HBV, vaccine but no cure; HCV, no vaccine, possible cures. Both can be transmitted during pedicures and other personal care activities. In Asia, open-air barbers and pedicurists still ply their trades the old-fashioned unsterile way.
Helen Tryell of Hepatitis Australia, tries to raise awareness about preventing these infections (article: That holiday pedicure may leave you with hepatitis C), for Aussies on vacation. Tryell says,
In places like Bali, Thailand, Vietnam and the Philippines, hepatitis C can be nine or 10 times more prevalent than at home, and this coupled with generally lower standards of equipment sterilisation in the average tattoo parlour or where you get pedicures can greatly increase the risk of infection.
This tourist could care less as he’s clipped and pampered near the beach by two ladies.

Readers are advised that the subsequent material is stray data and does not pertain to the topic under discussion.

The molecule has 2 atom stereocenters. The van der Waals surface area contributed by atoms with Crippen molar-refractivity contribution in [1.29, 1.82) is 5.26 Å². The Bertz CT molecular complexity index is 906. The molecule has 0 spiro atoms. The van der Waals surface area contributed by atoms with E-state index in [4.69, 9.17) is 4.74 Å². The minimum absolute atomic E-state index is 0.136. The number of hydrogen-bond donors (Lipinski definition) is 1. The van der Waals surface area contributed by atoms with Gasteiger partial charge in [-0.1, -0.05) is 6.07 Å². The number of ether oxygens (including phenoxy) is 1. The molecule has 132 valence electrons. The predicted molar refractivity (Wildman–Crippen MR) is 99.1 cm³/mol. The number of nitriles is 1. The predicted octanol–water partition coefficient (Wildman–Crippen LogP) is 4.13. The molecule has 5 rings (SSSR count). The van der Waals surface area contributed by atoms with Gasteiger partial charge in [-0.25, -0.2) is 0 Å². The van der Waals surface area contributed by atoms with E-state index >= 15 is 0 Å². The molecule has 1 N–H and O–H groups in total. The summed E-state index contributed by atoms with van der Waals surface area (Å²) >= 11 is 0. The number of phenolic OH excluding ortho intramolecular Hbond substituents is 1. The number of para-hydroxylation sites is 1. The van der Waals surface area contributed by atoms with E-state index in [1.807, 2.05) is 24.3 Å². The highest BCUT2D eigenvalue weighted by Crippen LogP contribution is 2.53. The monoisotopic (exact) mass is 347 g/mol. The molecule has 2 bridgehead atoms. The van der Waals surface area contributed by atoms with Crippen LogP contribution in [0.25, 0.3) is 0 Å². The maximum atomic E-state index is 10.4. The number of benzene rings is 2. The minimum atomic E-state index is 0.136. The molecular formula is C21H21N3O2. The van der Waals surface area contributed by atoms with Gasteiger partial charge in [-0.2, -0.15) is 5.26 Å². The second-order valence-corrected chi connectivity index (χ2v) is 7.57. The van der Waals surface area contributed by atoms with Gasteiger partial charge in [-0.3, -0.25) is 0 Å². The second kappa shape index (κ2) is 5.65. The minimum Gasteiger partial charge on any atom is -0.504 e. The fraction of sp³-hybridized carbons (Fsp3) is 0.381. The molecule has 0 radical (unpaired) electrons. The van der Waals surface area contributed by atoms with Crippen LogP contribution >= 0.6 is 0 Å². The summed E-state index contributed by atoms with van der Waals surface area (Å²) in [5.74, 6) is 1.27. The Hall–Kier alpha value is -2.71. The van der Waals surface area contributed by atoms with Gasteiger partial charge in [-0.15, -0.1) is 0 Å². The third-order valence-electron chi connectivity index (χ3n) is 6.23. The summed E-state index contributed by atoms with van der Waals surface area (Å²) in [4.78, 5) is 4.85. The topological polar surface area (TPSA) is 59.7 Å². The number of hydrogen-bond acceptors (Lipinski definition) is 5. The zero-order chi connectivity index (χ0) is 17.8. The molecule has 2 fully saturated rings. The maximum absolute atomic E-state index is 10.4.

These services are an everyday way of life for the native populations across Asia as these random images from travel blogs show.
These women provide useful, valuable services but ones that are risky to themselves and the public they serve. As long as they have customers and jobs are scarce, this form of self-employment will remain a popular occupation. “Pop-up” businesses can’t be regulated so Asian governments should offer free voluntary education, disposable implements and places where workers can sterilize their equipment since they can’t disinfect between customers. Maybe they could offer a free educational certificate for participants as an incentive. This might give them a competitive edge over other micro-entrepreneurs.
Many species seem to agree: the benefits of pampering outweigh disease risks.